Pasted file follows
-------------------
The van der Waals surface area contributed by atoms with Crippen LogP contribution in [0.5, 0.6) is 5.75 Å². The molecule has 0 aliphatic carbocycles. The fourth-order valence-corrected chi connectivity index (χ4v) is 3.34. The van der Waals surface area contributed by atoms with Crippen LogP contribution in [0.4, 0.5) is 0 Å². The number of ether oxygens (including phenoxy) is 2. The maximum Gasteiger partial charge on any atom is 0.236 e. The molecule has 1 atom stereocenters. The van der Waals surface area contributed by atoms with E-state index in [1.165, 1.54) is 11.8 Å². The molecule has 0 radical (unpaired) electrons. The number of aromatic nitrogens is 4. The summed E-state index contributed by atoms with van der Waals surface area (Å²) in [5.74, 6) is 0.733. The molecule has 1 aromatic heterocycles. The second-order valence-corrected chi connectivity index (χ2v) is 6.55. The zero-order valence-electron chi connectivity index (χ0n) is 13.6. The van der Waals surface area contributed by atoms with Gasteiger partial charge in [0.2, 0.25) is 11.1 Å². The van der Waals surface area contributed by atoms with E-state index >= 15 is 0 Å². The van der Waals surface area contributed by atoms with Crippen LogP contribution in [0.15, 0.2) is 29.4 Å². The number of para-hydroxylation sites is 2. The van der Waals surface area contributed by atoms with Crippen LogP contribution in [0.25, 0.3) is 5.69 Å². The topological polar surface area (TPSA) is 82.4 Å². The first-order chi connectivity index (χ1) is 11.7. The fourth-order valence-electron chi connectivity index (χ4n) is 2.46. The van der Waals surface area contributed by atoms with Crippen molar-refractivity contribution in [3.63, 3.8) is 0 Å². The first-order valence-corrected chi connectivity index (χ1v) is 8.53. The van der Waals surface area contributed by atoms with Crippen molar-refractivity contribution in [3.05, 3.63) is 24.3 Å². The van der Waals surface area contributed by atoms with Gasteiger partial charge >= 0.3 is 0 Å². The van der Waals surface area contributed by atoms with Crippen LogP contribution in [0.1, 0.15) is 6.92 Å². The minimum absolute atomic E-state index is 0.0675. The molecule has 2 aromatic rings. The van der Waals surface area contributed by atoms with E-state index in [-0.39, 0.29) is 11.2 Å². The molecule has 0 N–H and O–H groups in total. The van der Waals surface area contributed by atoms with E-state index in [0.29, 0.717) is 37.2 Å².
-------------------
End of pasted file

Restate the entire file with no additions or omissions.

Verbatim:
The van der Waals surface area contributed by atoms with Crippen LogP contribution in [0.5, 0.6) is 5.75 Å². The molecule has 0 aliphatic carbocycles. The fourth-order valence-corrected chi connectivity index (χ4v) is 3.34. The van der Waals surface area contributed by atoms with Crippen LogP contribution in [0.4, 0.5) is 0 Å². The number of ether oxygens (including phenoxy) is 2. The maximum Gasteiger partial charge on any atom is 0.236 e. The molecule has 1 atom stereocenters. The van der Waals surface area contributed by atoms with E-state index in [1.165, 1.54) is 11.8 Å². The molecule has 0 radical (unpaired) electrons. The number of aromatic nitrogens is 4. The summed E-state index contributed by atoms with van der Waals surface area (Å²) in [5.74, 6) is 0.733. The molecule has 1 aromatic heterocycles. The second-order valence-corrected chi connectivity index (χ2v) is 6.55. The zero-order valence-electron chi connectivity index (χ0n) is 13.6. The van der Waals surface area contributed by atoms with Gasteiger partial charge in [0.2, 0.25) is 11.1 Å². The van der Waals surface area contributed by atoms with E-state index >= 15 is 0 Å². The van der Waals surface area contributed by atoms with Crippen LogP contribution in [0.15, 0.2) is 29.4 Å². The number of para-hydroxylation sites is 2. The van der Waals surface area contributed by atoms with Crippen LogP contribution in [0.25, 0.3) is 5.69 Å². The topological polar surface area (TPSA) is 82.4 Å². The first-order chi connectivity index (χ1) is 11.7. The fourth-order valence-electron chi connectivity index (χ4n) is 2.46. The van der Waals surface area contributed by atoms with Crippen molar-refractivity contribution in [3.63, 3.8) is 0 Å². The first-order valence-corrected chi connectivity index (χ1v) is 8.53. The van der Waals surface area contributed by atoms with Crippen molar-refractivity contribution in [3.05, 3.63) is 24.3 Å². The van der Waals surface area contributed by atoms with Gasteiger partial charge >= 0.3 is 0 Å². The van der Waals surface area contributed by atoms with Crippen LogP contribution in [0.1, 0.15) is 6.92 Å². The minimum absolute atomic E-state index is 0.0675. The molecule has 2 aromatic rings. The van der Waals surface area contributed by atoms with E-state index in [-0.39, 0.29) is 11.2 Å². The molecule has 0 N–H and O–H groups in total. The van der Waals surface area contributed by atoms with E-state index in [0.29, 0.717) is 37.2 Å².